Todd Reid

Last updated

Todd Reid
Country (sports)Flag of Australia (converted).svg Australia
Residence Melbourne, Australia
Born(1984-06-03)3 June 1984
Sydney, Australia
Died23 October 2018(2018-10-23) (aged 34)
Melbourne, Australia
Height1.80 m (5 ft 11 in)
Turned pro2002
PlaysRight-handed (two-handed backhand)
Prize money $302,000
Career record14–22 (Grand Slam, ATP Tour level, and Davis Cup)
Career titles0
0 Challenger, 6 Futures
Highest rankingNo. 105 (20 September 2004)
Grand Slam singles results
Australian Open 3R (2004)
French Open 1R (2004)
Wimbledon 1R (2004)
US Open Q1 (2004)
Career record2–7 (Grand Slam, ATP Tour level, and Davis Cup)
Career titles0
0 Challenger, 0 Futures
Highest rankingNo. 305 (10 February 2003)
Grand Slam doubles results
Australian Open 2R (2003)
Last updated on: 29 August 2021.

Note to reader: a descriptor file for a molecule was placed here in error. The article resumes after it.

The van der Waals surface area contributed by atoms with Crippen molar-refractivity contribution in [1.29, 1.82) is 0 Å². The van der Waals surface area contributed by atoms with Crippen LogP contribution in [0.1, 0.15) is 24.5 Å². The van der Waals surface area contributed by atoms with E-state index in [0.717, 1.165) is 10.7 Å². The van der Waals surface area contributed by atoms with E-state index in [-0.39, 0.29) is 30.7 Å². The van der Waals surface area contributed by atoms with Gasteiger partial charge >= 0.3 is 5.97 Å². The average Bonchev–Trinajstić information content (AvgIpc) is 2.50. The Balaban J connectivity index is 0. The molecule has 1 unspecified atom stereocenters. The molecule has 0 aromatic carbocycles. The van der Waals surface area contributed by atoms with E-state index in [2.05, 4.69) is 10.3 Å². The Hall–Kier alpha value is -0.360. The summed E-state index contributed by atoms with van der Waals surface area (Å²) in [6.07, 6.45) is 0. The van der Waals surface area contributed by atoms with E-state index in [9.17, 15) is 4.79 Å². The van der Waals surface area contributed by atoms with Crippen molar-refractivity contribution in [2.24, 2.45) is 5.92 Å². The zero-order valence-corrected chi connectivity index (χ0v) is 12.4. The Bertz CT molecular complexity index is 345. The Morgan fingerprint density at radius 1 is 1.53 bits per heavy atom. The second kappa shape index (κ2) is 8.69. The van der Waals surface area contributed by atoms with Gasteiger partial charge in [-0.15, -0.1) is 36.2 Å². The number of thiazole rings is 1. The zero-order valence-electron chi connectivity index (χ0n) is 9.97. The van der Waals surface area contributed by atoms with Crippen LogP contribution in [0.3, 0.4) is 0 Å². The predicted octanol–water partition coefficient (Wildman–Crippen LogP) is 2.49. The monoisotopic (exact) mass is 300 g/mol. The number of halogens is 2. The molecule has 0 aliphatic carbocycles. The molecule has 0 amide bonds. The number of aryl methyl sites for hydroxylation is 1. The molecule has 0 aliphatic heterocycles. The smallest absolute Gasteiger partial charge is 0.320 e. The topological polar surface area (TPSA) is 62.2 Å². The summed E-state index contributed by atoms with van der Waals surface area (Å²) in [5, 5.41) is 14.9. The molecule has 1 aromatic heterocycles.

Todd Reid (3 June 1984 – 23 October 2018) was an Australian professional tennis player. He excelled as a junior and peaked in the Men's Tour in September 2004, reaching a career-high singles ranking of world No. 105. [1]


Tennis career


As a junior tennis player, Reid reached several finals on the Australian Junior calendar and in 2002, he won the Wimbledon Boys' Singles title, defeating the likes of Steve Darcis and Frank Dancevic on his way to victory. His victory led him to being named 2002 Australian Institute of Sport Junior Athlete of the Year. [2]

Reid compiled a win–loss record of 87–43 in singles (97–40 in doubles) and reached as high as No. 2 in the junior singles world rankings in 2002 (and No. 4 in doubles).

Pro tour